Old Oaks Forever

I’d like to tell you that I know the college’s 17-odd miles of trails like the back of my hand, but that would be lying. Actually, it’s fair to say that I get a little bit lost out there on a fairly regular basis, but last Saturday was a different story: A couple dozen students, faculty, staff and other local community members noisily took to the trail together, breaking into small groups armed with loppers, chainsaws, shovels and other “implements of dee-struction” to get the trails in shape for winter. It was the annual community trails day, the inspiration of President Ellen’s husband Chris Lovell, an avid cross-country skier. I was grateful to travel with a small pack of lopper-snapping, chainsaw-revving, hoe-hacking trail hands, one of whom had a map. Between the four of us, we managed to open up a goodly section of Squirrel Loop and Old Oaks Trail, and even looped back without getting entirely lost.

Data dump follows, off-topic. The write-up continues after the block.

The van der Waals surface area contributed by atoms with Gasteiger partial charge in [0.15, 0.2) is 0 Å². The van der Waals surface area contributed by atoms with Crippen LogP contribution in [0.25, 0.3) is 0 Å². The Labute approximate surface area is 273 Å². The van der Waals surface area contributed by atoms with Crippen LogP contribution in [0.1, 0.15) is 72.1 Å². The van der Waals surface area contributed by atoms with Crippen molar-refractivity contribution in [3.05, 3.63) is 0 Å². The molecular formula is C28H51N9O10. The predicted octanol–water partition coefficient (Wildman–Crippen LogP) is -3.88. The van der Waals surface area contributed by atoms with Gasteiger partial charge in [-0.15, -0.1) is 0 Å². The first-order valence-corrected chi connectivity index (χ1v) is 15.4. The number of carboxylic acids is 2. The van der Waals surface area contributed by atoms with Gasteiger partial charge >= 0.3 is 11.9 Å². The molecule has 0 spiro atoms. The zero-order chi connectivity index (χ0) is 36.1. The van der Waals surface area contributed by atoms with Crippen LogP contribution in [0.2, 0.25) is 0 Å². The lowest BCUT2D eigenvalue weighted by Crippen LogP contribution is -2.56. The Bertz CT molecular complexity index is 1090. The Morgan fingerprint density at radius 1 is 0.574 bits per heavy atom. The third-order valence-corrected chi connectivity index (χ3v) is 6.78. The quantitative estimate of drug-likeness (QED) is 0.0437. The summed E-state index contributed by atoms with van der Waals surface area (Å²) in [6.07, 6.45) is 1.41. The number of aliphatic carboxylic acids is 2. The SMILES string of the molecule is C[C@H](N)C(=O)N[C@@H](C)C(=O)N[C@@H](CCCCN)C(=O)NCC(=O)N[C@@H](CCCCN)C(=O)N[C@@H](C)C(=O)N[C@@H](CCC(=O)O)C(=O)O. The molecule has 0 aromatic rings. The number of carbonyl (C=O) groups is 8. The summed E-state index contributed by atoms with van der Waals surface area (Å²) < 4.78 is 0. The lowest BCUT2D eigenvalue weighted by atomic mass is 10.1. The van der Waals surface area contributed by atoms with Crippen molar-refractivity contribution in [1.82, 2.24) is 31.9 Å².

Back at Chris and Ellen’s house, a banquet awaited us hungry trail hands with enough hearty chili to feed an army of Mexican federales. Speaking of old oaks, Chris took this chili-chomping occasion to initiate three well-aged veterans of Marlboro trails into what he called the “Old Oaks Society.” Of course you will probably recognize Tom Ragle (left), president emeritus and step-dad to Olympic skier Bill Koch, and Edmund Brelsford (right), professor emeritus of a thousand languages and 2010 national cross-country ski champion in the emeritus age bracket. Between them is John Caldwell—I’m not kidding—Olympic skier, coach and author of many of the books that made cross-country skiing more than just the pursuit of a few knee-sock-wearing Scando-philes. Apparently in his copious spare time John has also been a great friend to Marlboro College, and was instrumental in the design and establishment of the Old Oaks Trail. When Chris complimented him on the graceful, weaving turns of the venerable trail, John humbly recalled that a six-pack of beer had something to do with it. Okay, I’m waxing a bit sentimental here, but it felt like I was part of an honored historic legacy or something to have pushed a few fallen trees off the trail.

 

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